Are builder incentives a good deal — or are there hidden costs?
Are builder incentives worth it?
- Builder incentives steer homebuyers toward a builder’s preferred lender.
- Builders may offer to pay closing costs.
- Builder financing may involve higher interest rates or fees.
- If you need to close quickly, builder financing may be the best option.
If you’re house shopping, you may have fallen in love with a newly-constructed home. If you’ll be buying the new home directly from the builder, you may have learned about builder incentives — special offers the homebuilder makes available if you use its in-house financing or preferred lender to buy the house.
Builder incentives seem like a great deal for the homebuyer. But are they?
Builder incentives can be a boon to homebuyers, but they also can sound better than they actually are. Before committing to builder financing, you owe it to yourself to fully understand what you’re getting into, and to compare the builder’s interest rate and terms with other lenders who may be able to offer a better deal.
What are builder incentives?
If you’re buying a home directly from a builder, the builder may offer incentives if you use their preferred lender. The builder may offer in-house financing, or partner with an outside lender.
Often, builder incentives take the form of builder credits. These are credits homebuyers can put toward the cost of financing a home, such as closing costs.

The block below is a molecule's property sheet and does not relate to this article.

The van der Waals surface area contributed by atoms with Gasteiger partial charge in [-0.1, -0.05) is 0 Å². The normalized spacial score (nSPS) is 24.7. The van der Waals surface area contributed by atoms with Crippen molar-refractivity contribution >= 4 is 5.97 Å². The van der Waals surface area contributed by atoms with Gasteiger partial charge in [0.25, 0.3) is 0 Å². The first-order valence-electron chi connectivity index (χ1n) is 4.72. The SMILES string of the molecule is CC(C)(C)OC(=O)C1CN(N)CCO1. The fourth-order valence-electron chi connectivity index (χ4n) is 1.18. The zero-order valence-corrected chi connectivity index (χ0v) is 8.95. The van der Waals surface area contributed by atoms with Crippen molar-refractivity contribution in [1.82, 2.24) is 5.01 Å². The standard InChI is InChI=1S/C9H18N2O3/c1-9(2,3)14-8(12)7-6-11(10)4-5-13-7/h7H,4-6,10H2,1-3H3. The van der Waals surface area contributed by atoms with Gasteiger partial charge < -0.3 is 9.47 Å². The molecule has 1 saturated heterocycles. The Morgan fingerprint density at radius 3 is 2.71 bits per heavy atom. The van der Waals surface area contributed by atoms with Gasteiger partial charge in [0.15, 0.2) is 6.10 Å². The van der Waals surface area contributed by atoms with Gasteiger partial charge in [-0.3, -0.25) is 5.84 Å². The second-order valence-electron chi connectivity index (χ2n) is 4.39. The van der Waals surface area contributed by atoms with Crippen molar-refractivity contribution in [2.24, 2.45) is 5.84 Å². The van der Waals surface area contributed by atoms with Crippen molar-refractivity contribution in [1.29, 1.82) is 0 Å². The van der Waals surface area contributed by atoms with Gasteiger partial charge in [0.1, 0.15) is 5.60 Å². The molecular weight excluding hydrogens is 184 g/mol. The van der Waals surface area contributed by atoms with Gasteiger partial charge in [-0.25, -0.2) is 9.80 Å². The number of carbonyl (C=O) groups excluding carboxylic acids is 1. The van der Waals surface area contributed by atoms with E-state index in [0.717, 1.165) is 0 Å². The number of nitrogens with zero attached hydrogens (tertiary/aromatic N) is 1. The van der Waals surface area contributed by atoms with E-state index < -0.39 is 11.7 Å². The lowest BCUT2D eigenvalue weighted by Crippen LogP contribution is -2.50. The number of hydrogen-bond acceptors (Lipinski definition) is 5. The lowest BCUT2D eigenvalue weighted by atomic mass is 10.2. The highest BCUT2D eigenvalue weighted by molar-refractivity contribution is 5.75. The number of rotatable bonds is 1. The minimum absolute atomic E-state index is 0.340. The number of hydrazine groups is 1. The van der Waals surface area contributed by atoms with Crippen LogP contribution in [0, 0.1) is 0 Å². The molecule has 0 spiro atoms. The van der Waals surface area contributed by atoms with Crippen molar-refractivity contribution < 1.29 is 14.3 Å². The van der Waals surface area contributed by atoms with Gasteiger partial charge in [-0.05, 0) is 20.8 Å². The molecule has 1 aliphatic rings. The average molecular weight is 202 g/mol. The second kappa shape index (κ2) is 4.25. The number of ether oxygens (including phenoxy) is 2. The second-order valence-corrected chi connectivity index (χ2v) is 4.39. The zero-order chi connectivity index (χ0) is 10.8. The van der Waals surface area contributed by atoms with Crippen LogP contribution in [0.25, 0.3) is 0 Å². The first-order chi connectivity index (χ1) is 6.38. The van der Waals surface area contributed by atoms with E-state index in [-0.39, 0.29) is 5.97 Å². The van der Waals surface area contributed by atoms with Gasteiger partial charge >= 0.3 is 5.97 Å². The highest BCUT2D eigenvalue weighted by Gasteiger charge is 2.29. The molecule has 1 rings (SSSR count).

Often, builders offer incentives for using their preferred lender, but take those incentives off the table if the homebuyer decides to finance the purchase through a different lender. It’s legal for a builder to take away those incentives if the homebuyer goes with a different lender, but it is illegal for a builder to charge you more for the house because you used a different lender. That would violate the Real Estate Settlement and Procedures Act (RESPA).
Although not limited to homes sold directly by builders, homebuyers also may want to know about seller concessions (also sometimes called seller contributions), which are concessions made by the seller to sweeten the deal for homebuyers. The seller could help pay for the buyer’s closing costs, for example, or agree to make needed repairs as a condition of the sale. Sellers are most likely to offer concessions in a “buyer’s market” — that is, in a market where the supply of homes exceeds the demand for them.
Are builder incentives a good deal?
On the surface, the obvious advantage of builder incentives is that they can save homebuyers some money. But homebuyers should be careful to evaluate the cost of financing through the builder, even with builder incentives, compared to the cost of financing through other lenders.
Other lenders may offer lower interest rates, for example, or charge fewer or lower fees, easily making them a better deal than the builder’s financing, even with builder credits. On the other hand, builder financing has other advantages than the cost of financing.
If you need to close the deal quickly, for example, builder financing may be the way to go, because the builder’s lender already has much of the information about the house and can generally close the loan on a faster timeline.
Ultimately, it’s the homebuyer’s responsibility to carefully compare the options on the table and decide what will work best for them. So, it makes sense to do your due diligence and compare lenders and not take the first offer on the table.